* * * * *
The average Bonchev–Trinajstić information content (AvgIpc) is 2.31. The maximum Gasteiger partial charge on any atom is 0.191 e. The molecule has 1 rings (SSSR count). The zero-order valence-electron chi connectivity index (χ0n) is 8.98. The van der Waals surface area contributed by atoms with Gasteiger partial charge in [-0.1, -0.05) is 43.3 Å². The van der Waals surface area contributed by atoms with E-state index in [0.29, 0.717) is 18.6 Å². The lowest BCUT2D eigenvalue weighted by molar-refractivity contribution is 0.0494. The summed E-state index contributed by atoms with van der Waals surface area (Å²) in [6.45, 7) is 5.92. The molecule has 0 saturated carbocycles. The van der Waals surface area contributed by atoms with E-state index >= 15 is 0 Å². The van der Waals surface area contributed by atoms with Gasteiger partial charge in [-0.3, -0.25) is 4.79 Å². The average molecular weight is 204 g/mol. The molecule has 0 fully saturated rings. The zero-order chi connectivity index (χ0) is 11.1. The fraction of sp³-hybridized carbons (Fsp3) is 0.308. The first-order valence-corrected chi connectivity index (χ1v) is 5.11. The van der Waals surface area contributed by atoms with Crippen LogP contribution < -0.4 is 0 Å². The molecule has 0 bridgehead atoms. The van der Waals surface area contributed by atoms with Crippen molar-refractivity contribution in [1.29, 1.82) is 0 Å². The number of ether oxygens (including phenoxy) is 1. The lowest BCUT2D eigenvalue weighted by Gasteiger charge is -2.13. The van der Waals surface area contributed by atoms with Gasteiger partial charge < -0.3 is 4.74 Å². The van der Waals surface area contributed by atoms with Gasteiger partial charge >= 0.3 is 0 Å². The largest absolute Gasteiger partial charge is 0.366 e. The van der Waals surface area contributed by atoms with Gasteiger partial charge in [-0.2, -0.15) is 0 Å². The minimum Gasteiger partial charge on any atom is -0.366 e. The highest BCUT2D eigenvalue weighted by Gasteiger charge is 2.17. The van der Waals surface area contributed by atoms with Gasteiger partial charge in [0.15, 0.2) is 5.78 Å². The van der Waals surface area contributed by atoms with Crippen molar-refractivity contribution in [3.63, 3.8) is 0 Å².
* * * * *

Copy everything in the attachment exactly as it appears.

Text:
The average Bonchev–Trinajstić information content (AvgIpc) is 2.31. The maximum Gasteiger partial charge on any atom is 0.191 e. The molecule has 1 rings (SSSR count). The zero-order valence-electron chi connectivity index (χ0n) is 8.98. The van der Waals surface area contributed by atoms with Gasteiger partial charge in [-0.1, -0.05) is 43.3 Å². The van der Waals surface area contributed by atoms with E-state index in [0.29, 0.717) is 18.6 Å². The lowest BCUT2D eigenvalue weighted by molar-refractivity contribution is 0.0494. The summed E-state index contributed by atoms with van der Waals surface area (Å²) in [6.45, 7) is 5.92. The molecule has 0 saturated carbocycles. The van der Waals surface area contributed by atoms with E-state index >= 15 is 0 Å². The van der Waals surface area contributed by atoms with Gasteiger partial charge in [-0.3, -0.25) is 4.79 Å². The average molecular weight is 204 g/mol. The molecule has 0 fully saturated rings. The zero-order chi connectivity index (χ0) is 11.1. The fraction of sp³-hybridized carbons (Fsp3) is 0.308. The first-order valence-corrected chi connectivity index (χ1v) is 5.11. The van der Waals surface area contributed by atoms with Crippen LogP contribution < -0.4 is 0 Å². The molecule has 0 bridgehead atoms. The van der Waals surface area contributed by atoms with Crippen molar-refractivity contribution in [1.29, 1.82) is 0 Å². The number of ether oxygens (including phenoxy) is 1. The lowest BCUT2D eigenvalue weighted by Gasteiger charge is -2.13. The van der Waals surface area contributed by atoms with Gasteiger partial charge < -0.3 is 4.74 Å². The van der Waals surface area contributed by atoms with Gasteiger partial charge >= 0.3 is 0 Å². The largest absolute Gasteiger partial charge is 0.366 e. The van der Waals surface area contributed by atoms with Gasteiger partial charge in [-0.2, -0.15) is 0 Å². The minimum Gasteiger partial charge on any atom is -0.366 e. The highest BCUT2D eigenvalue weighted by Gasteiger charge is 2.17. The van der Waals surface area contributed by atoms with Gasteiger partial charge in [0.15, 0.2) is 5.78 Å². The van der Waals surface area contributed by atoms with Crippen molar-refractivity contribution in [3.63, 3.8) is 0 Å².